Interior, design and technology
Infinitis are still rare on UK roads and the design language helps them to stand out even more. All of the brand’s cars feature sculpted lines and a big grille flanked by small headlights, and the QX30 is no different.
The QX30 shares its running gear with the Mercedes A-Class, but Infiniti has done a good job of hiding the car’s roots, because it has entirely different bodywork, although it is essentially a Q30 with a raised ride height and extra cladding. It sits 55mm higher than the hatch, but is the same length and width, so it’s more like a crossover hatch, especially when you compare it with the SUV-style X1.
That’s not to say that the QX30 is without visual appeal, though. Far from it – the swooping lines are attractive, and it looks less awkward than the GLA. From some angles there’s a hint of Mazda 3 about the car’s design, although the black wheel arch extensions, silver roof rails and skid plates front and rear add a bit of ruggedness to the looks.
There’s a single 18-inch wheel option, but the tall tyres and plastic cladding of the QX30 mean they’re a little lost in the arches when compared with some of the larger wheels you can get on the Q30.
Sat-nav, stereo and infotainment
Climb aboard and the QX30 Premium has a high-class cabin that matches the Q30 Premium’s. There’s leather as standard, wood trim and plenty of kit, although that also means you get a lot of obviously Mercedes-sourced switchgear.
The climate controls are identical to those of the A-Class, even down to the A-Class graphic on the air-recirculation button, while the electric seat controls are located on the door, the electrically operated parking brake is by the driver’s right knee and the electric window buttons are identical to those of the Mercedes.
The sat-nav and infotainment system on the QX30 is operated via a swivel wheel on the centre console. It’s simple enough to use but the graphics on the screen do look a little low-rent and flat.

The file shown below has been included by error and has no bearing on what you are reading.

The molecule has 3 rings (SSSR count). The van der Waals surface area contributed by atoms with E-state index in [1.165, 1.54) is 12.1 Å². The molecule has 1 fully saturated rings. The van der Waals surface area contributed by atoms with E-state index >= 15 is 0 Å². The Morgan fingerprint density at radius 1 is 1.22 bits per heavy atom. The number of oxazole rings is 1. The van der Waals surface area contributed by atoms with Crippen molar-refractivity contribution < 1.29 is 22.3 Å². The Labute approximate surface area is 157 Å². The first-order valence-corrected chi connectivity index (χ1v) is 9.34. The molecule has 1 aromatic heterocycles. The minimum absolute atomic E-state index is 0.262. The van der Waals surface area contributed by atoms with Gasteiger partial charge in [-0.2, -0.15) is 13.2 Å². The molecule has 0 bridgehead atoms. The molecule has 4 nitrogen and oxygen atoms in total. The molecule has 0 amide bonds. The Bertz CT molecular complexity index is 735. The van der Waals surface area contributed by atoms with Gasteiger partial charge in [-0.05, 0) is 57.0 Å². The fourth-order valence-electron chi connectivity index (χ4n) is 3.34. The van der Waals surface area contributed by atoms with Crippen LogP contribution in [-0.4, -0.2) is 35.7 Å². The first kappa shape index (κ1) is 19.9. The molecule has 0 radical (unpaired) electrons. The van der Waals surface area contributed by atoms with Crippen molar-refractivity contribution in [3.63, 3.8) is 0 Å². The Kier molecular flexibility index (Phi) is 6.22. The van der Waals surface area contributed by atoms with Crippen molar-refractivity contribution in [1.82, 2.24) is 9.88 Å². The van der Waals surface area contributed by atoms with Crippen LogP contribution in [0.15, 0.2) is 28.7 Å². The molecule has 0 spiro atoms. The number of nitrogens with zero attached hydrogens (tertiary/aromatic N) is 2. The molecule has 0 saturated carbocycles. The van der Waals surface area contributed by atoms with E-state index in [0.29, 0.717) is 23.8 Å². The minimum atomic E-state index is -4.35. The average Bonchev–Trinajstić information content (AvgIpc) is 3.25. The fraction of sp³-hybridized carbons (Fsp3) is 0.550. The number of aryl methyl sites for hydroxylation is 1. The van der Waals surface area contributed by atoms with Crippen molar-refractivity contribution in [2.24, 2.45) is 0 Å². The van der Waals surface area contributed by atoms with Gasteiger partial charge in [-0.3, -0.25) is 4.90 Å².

Build quality is good, and the leather-stitched dash insert adds a premium touch, but there are some hard plastics on the centre console and doors that let down the cabin. However, the QX30 is certainly no worse than the GLA in this regard.
Practicality, comfort and boot space
Even though the QX30 uses the same platform as the GLA, its differing body shape means it is a little less practical. Its 430-litre boot is 51 litres smaller than the Mercedes’ and 75 litres down on the BMW X1’s.
Back seat space is similar to the Mercedes, as is the driving position, which provides the same range of seat and steering wheel adjustment. However, the raised footrest is awkwardly positioned for those who have long legs.
The narrow back window and thick pillars make rear visibility poor, so it’s worth adding the £1,800 Safety Pack, which comes with a 360-degree camera.
The QX30 is 55mm taller than the Q30 but the length and width of both cars are identical. However, the more bulbous bodywork means the Infiniti is a little wider and longer than the Mercedes GLA, but that doesn’t equate to a more spacious interior.
Leg room, head room and passenger space
A consequence of the stylish but sloping roofline means passenger space in the back isn’t the best around. Adults taller than 6ft will feel their heads brushing against the roof, while the small rear window also makes it feel quiet claustrophobic
Despite the QX30 being more rugged and taller compared to the Q30, the 430-litre boot inside is exactly the same size. The relatively small opening and high boot lip don’t help matters and there’s no under-floor storage.
Reliability and Safety
The QX30 has yet to be tested by the crash test experts at Euro NCAP, but its sister car, the Q30, has been and achieved a five-star rating.
The crossover has city braking, seven airbags and lane-departure warning as standard, while the £1,800 Safety Pack adds adaptive cruise control, park assist with 360-degree cameras and blind spot warning – although the warning lights for this are at the base of the windscreen pillars, a little way apart from the mirrors, which makes them tricky to spot.
Infiniti’s dealer network has expanded to include 14 franchises. Although that’s still some way short of the BMW and Mercedes networks, Infiniti’s concierge-style service should set it apart. If your car has to be in the workshop for a service or any other work, the company will deliver a courtesy vehicle to your door. We’ll be interested to see how owners rate this when we get enough responses for the brandto rank in our Driver Power satisfaction survey.
An industry standard three-year, 60,000-mile warranty is included with every new QX30.
Like most new cars, Infiniti recommends you get the QX30 serviced every year or at 15,500 miles. And although there are only a few dealerships, Infiniti will collect and drop off your car if you get a service through a recognized dealership.